Eye Exams: What Can They Reveal About Your Health?
Our eyes actually contain quite a bit of blood for their size, and that is why many conditions that affect the blood stream are often noticed in the eyes. The same plaque that clings to the inside of an individual’s veins might also start to damage their pupils. That is why patients who have high blood pressure often develop yellowish rings near their pupils and corneas.
One of the most common side effects of untreated diabetes is diabetic retinopathy, and this condition can permanently impair a patient’s vision when it is not caught early. These issues have become so prevalent that many eye doctors now screen for diabetes during their routine appointments. Fluctuations in one’s blood sugar levels can create swollen and damaged veins throughout the eye.
A healthy eyeball should maintain a very specific shape, and any changes to that shape can create vision problems. Nearby cancerous cells not only have the ability to change the pigmentation of an eye, but they might force it to become oblong as well. Skin cancer can also be diagnosed during an eye exam if the basal cell carcinomas have developed on a patient’s eyelids.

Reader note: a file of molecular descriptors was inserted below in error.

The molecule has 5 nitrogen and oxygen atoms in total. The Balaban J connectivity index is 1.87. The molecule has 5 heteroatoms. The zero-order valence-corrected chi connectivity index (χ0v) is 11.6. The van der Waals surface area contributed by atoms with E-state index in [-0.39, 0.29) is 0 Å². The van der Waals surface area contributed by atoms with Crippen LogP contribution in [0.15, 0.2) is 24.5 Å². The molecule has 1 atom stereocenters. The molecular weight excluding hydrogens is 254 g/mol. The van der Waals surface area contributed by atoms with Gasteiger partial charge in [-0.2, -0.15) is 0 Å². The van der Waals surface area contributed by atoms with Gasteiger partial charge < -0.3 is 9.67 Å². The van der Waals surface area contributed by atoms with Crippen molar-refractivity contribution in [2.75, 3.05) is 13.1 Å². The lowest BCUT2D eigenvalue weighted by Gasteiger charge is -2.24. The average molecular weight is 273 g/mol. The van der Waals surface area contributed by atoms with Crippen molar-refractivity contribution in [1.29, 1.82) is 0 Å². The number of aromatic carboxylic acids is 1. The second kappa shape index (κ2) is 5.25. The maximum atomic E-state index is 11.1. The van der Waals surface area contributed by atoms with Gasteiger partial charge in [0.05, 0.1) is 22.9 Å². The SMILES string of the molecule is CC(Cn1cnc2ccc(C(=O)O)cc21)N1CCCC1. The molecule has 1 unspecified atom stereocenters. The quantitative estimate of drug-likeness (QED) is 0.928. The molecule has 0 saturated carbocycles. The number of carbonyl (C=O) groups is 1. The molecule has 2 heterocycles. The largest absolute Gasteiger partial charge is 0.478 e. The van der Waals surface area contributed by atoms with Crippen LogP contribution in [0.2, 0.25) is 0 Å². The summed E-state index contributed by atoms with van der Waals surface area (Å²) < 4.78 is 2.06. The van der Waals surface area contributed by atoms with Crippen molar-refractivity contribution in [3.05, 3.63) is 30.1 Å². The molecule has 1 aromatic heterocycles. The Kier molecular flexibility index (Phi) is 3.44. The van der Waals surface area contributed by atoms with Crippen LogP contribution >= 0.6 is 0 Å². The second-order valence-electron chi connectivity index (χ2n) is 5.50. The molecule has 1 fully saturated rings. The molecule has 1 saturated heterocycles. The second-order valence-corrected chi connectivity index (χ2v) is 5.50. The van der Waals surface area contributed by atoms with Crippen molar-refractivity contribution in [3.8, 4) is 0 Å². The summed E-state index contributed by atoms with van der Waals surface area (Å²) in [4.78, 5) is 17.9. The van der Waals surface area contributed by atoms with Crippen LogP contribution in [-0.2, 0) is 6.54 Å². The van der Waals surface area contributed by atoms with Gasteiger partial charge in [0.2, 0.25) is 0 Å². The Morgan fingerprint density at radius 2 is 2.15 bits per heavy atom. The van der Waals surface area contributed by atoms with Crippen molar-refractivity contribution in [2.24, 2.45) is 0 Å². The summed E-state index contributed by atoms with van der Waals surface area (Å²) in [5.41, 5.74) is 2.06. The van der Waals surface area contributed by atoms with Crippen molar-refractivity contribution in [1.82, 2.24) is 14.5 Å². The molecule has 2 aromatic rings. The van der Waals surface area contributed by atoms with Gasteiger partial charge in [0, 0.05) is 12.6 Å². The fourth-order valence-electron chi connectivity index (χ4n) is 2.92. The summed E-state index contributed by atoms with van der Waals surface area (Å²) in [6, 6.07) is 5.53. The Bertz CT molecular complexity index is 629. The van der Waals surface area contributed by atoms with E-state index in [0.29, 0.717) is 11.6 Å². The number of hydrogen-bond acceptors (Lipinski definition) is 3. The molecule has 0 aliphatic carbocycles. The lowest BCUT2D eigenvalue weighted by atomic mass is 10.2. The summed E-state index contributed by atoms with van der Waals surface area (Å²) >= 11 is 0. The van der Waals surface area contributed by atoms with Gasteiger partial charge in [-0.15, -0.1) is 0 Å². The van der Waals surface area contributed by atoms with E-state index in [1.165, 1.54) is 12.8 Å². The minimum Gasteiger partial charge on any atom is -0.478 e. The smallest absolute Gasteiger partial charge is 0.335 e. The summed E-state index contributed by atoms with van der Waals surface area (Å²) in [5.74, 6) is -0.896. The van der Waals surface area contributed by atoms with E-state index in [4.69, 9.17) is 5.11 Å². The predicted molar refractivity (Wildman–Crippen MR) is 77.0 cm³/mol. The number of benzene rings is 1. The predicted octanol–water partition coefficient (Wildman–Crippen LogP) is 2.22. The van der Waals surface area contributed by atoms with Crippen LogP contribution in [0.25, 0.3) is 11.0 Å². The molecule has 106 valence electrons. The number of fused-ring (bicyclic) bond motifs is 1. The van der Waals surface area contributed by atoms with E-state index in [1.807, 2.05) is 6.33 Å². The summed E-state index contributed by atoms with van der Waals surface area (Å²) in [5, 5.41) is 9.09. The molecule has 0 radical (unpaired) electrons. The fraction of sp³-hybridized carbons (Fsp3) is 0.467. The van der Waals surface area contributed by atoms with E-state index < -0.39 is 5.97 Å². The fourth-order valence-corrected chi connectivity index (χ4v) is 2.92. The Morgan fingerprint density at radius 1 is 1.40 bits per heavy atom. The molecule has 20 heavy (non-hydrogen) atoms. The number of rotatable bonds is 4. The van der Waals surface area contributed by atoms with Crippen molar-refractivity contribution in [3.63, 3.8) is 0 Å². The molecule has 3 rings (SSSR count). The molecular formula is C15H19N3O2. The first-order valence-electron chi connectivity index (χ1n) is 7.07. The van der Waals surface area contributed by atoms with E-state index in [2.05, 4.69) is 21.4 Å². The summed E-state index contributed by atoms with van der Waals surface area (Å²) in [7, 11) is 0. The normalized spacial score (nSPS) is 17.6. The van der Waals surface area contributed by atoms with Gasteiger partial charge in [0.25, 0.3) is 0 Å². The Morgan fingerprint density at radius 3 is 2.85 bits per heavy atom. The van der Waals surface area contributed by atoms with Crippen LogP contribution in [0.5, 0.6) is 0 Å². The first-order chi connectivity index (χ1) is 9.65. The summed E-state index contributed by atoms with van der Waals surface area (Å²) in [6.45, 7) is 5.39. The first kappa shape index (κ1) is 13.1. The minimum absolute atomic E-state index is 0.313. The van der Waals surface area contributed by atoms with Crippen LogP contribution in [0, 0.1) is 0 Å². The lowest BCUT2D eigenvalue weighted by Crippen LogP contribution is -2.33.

Even though arthritis is a condition that affects the joints, it can also impact one’s vision. Some forms of arthritis are caused by autoimmune disorders, and these diseases will affect almost every major system in the body. Professionals, like Evans, Robt. L Dr., know that autoimmune disorders can be difficult to manage. Older patients who have a high risk of developing an autoimmune disease should schedule additional eye exams every year to screen for these conditions.
The vast majority of eye tics are completely harmless, but patients should still be wary of this peculiar symptom. If the tics do not go away after a few weeks, then they might be the result of a neurological disorder such as multiple sclerosis. Many doctors who specialize in neurological disorders work closely alongside ophthalmologists to catch these kinds of side effects early.
As a general rule, a healthy patient should schedule an appointment with their ophthalmologist or optometrist at least once a year. If any unusual issues are discovered during these exams, then they should immediately contact their primary doctor to discuss further screening.